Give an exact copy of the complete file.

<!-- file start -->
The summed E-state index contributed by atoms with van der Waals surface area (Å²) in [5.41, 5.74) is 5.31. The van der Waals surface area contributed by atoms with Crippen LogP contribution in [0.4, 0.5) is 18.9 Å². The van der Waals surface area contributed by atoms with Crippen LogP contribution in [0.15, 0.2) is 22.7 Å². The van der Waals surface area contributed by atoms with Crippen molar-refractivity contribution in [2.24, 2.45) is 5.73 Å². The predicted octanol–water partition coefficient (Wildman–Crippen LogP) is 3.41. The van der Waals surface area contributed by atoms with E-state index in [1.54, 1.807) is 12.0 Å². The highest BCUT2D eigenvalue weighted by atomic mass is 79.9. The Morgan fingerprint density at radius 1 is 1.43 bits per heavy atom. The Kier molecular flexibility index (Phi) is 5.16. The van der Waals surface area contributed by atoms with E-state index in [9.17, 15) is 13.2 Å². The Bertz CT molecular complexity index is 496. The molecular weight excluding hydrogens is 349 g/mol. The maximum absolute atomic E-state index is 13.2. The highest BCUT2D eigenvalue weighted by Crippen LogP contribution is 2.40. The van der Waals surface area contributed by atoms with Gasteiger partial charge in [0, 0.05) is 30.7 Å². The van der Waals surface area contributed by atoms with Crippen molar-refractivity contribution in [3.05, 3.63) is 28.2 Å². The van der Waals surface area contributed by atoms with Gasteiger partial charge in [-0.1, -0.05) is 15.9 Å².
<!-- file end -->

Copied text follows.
The summed E-state index contributed by atoms with van der Waals surface area (Å²) in [5.41, 5.74) is 5.31. The van der Waals surface area contributed by atoms with Crippen LogP contribution in [0.4, 0.5) is 18.9 Å². The van der Waals surface area contributed by atoms with Crippen LogP contribution in [0.15, 0.2) is 22.7 Å². The van der Waals surface area contributed by atoms with Crippen molar-refractivity contribution in [2.24, 2.45) is 5.73 Å². The predicted octanol–water partition coefficient (Wildman–Crippen LogP) is 3.41. The van der Waals surface area contributed by atoms with E-state index in [1.54, 1.807) is 12.0 Å². The highest BCUT2D eigenvalue weighted by atomic mass is 79.9. The Morgan fingerprint density at radius 1 is 1.43 bits per heavy atom. The Kier molecular flexibility index (Phi) is 5.16. The van der Waals surface area contributed by atoms with E-state index in [9.17, 15) is 13.2 Å². The Bertz CT molecular complexity index is 496. The molecular weight excluding hydrogens is 349 g/mol. The maximum absolute atomic E-state index is 13.2. The highest BCUT2D eigenvalue weighted by Crippen LogP contribution is 2.40. The van der Waals surface area contributed by atoms with Gasteiger partial charge in [0, 0.05) is 30.7 Å². The van der Waals surface area contributed by atoms with Crippen molar-refractivity contribution in [3.05, 3.63) is 28.2 Å². The van der Waals surface area contributed by atoms with Gasteiger partial charge in [-0.1, -0.05) is 15.9 Å².